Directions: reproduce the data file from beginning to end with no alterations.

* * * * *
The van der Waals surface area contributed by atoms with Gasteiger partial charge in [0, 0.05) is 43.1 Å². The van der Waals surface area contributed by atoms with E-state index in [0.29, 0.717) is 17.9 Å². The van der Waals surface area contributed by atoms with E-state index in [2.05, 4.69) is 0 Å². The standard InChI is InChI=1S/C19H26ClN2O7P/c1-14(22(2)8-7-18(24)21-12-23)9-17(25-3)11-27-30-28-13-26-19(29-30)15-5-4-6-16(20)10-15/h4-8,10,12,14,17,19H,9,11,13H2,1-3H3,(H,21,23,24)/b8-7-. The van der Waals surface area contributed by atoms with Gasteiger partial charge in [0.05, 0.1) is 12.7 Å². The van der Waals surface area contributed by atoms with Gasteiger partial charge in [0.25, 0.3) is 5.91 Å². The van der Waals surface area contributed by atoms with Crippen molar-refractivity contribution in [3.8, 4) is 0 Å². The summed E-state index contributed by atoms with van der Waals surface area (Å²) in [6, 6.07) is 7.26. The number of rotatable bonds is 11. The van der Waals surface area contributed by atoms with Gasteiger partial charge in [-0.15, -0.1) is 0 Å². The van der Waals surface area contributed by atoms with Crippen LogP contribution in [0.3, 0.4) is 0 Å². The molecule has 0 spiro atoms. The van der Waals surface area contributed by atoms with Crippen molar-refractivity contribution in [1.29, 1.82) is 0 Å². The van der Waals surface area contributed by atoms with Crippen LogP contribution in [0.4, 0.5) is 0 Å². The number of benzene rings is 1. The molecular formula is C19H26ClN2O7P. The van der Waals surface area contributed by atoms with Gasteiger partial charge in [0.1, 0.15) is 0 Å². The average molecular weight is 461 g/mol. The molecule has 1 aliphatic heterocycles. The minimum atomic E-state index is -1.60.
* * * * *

The van der Waals surface area contributed by atoms with Gasteiger partial charge in [0, 0.05) is 43.1 Å². The van der Waals surface area contributed by atoms with E-state index in [0.29, 0.717) is 17.9 Å². The van der Waals surface area contributed by atoms with E-state index in [2.05, 4.69) is 0 Å². The standard InChI is InChI=1S/C19H26ClN2O7P/c1-14(22(2)8-7-18(24)21-12-23)9-17(25-3)11-27-30-28-13-26-19(29-30)15-5-4-6-16(20)10-15/h4-8,10,12,14,17,19H,9,11,13H2,1-3H3,(H,21,23,24)/b8-7-. The van der Waals surface area contributed by atoms with Gasteiger partial charge in [0.05, 0.1) is 12.7 Å². The van der Waals surface area contributed by atoms with Gasteiger partial charge in [0.25, 0.3) is 5.91 Å². The van der Waals surface area contributed by atoms with Crippen molar-refractivity contribution in [3.8, 4) is 0 Å². The summed E-state index contributed by atoms with van der Waals surface area (Å²) in [6, 6.07) is 7.26. The number of rotatable bonds is 11. The van der Waals surface area contributed by atoms with Gasteiger partial charge in [-0.15, -0.1) is 0 Å². The van der Waals surface area contributed by atoms with Crippen LogP contribution in [0.3, 0.4) is 0 Å². The molecule has 0 spiro atoms. The van der Waals surface area contributed by atoms with Crippen molar-refractivity contribution in [1.29, 1.82) is 0 Å². The van der Waals surface area contributed by atoms with Crippen LogP contribution in [0.4, 0.5) is 0 Å². The number of benzene rings is 1. The molecular formula is C19H26ClN2O7P. The van der Waals surface area contributed by atoms with Gasteiger partial charge in [0.1, 0.15) is 0 Å². The average molecular weight is 461 g/mol. The molecule has 1 aliphatic heterocycles. The minimum atomic E-state index is -1.60.